A blog where you can read a myriad of articles from diverse fields such as economy, psychology, philosophy, science, history etc.

Saturday, 4 June 2016

Comprehending Capital Market

We know that everyone, be it individuals, businesses or governments needs capital for their day-to-day activities. Entrepreneur may need capital to establish a business, to run it , to modernize it  or to expand and diversify. Government may need capital to build infrastructure, support its federal institutions or to spend on military.

Now there are always two kinds of people in any economic system, one who saves money called as saver and one who needs money for its productive use. The question is how these two interact with each other. Capital market acts as as a link between these two. It facilitates this function by acting as an intermediary between savers and borrowers.

Capital market is the part of financial system which is concerned with raising medium or long term capital funds by dealing in investment instruments such as equity or stocks, bond and mortgages.

Capital market consists of development banks, commercial banks, stock exchange etc. It can be further classified into primary market and secondary market.

Image Coutesy: Successfulworkplace.org

Primary Market:

A company issues shares and/or debentures to establish new business or to expand it, the market where this company gets listed for the first time to issue new securities is called primary market. Since only new securities are only traded, it is also known as "new issue market". The investors in this market consists of bank, financial institution, insurance companies, mutual funds and individuals.

A company may use following methods to issue securities in the primary market:

1. Initial Public Offering (IPO): 

A company may issue its securities to the public for first time through various methods such as through prospectus, offer for sale or through private placement.

a. Through Prospectus: In this method, companies provide prospectus which give details of the company and then invites public to apply for the securities offered. Companies reach out to public through advertisements in newspaper or magazines.

b. Offer for Sale: In this companies don't directly sell their securities to public but sell it to the intermediary, known as Issue House. These intermediaries sell these securities to the public at higher price. This method provides a swift way to raise capital for the company.

c. Private Placement: In this companies sell their securities to a selected few wealthy individuals or institutional investors.

2. Right Issues:

Under this method, new shares are made available to its existing shareholder commensurate with the existing shares. The shareholder may buy these new shares or assign a part or all of these shares to another person. These new shares are generally offered at a price below the market price.

Secondary Market:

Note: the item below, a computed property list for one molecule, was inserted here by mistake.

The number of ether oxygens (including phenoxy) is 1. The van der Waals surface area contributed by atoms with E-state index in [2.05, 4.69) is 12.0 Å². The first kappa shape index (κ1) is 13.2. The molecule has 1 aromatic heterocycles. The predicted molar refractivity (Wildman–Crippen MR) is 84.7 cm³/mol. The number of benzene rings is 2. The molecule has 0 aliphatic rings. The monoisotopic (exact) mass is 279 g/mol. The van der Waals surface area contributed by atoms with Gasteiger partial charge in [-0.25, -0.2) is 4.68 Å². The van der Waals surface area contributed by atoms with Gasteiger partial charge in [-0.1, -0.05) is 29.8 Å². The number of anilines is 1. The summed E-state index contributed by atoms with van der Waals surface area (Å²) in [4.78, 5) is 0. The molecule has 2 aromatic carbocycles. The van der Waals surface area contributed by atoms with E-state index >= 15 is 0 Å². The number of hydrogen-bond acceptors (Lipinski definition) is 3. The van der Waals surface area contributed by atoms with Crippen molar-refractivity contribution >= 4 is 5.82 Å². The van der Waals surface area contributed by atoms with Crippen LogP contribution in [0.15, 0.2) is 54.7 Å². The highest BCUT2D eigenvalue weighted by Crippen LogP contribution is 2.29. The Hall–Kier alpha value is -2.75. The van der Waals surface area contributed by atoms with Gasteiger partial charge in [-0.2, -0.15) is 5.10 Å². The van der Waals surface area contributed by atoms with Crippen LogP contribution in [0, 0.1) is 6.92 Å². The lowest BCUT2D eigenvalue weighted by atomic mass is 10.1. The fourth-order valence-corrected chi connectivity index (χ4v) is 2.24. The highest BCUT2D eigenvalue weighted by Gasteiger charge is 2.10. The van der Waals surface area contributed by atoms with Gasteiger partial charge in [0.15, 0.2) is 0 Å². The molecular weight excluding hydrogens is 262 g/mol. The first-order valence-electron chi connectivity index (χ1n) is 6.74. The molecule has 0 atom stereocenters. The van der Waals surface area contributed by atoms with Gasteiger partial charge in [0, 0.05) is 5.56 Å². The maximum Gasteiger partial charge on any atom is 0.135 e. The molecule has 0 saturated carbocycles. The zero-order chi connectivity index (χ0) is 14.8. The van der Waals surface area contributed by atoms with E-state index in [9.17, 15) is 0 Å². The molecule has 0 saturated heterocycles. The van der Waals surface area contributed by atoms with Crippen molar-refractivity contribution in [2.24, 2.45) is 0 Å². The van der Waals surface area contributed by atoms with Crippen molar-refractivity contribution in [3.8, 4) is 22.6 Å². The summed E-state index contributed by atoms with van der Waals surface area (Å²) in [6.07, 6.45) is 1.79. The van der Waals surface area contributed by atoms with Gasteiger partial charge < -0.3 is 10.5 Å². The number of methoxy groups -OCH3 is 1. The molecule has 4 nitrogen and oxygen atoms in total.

Secondary market is often termed as stock market or stock exchange. It is a place where existing securities such as shares, debenture or bonds are sold and purchased regularly. It is the secondary market which determines the price of a stock as most of the securities are traded here.

Functions of Secondary Market:

1. It facilitates purchasing and selling of already listed securities regularly and conveniently. It gives investors an opportunity to buy and sell these securities as and when they want, this leads to high degree of liquidity.

2. Determines the price of the securities based on fundamental law of demand and supply.

3.Maintains and provides regular information on the the prices and sales volume to press and other media. This helps investors make an informed decisions on purchase and sell of interested securities.

4.Stock exchange transactions are conducted among its members only with adequate transparency and established legal framework, thus providing high degree of security from fraudulent practices.

5.As stock market channelize savings into most productive investment avenues. This leads to economic growth in a country.

Now let me give an example for better understanding of all these procedures. Suppose an entrepreneur needs to expand his business, he needs capital to buy assets like machinery, factories, trademark, patent, technical expertise as well as to run day-to-day operations. So  he can sell its securities by getting listed with at least one stock market. Once he sell its financial securities to the investors either in the form of stocks or bond,  it raises the required capital. Now these financial securities can in turn be sold on secondary market. Assume that the company is doing well and there is an anticipation of upward movement in the stock price. More people will now like to buy its stock and a few willing to sell. This leads to high demand and low supply scenario. To buy these stocks buyer need to bid a higher price to match the asked price of the seller. This increases the stock price of the company. On the contrary, if the company is not doing well. More people will like to sell its stock and a few will be willing to buy. This leads to high supply and low demand scenario. This decreases the price of its stock.





4. https://anilrazb.wordpress.com/capital-market-types/


Post a Comment

Upcoming Post

An attempt to understand the human brain and the nervous system

From eating, breathing to thinking, analyzing various scenarios and feeling, everything is controlled by your brain. This jelly-like mass ...


A blog where you can read a myriad of articles from diverse fields such as economy, psychology, philosophy, science, history etc.

Powered by Blogger.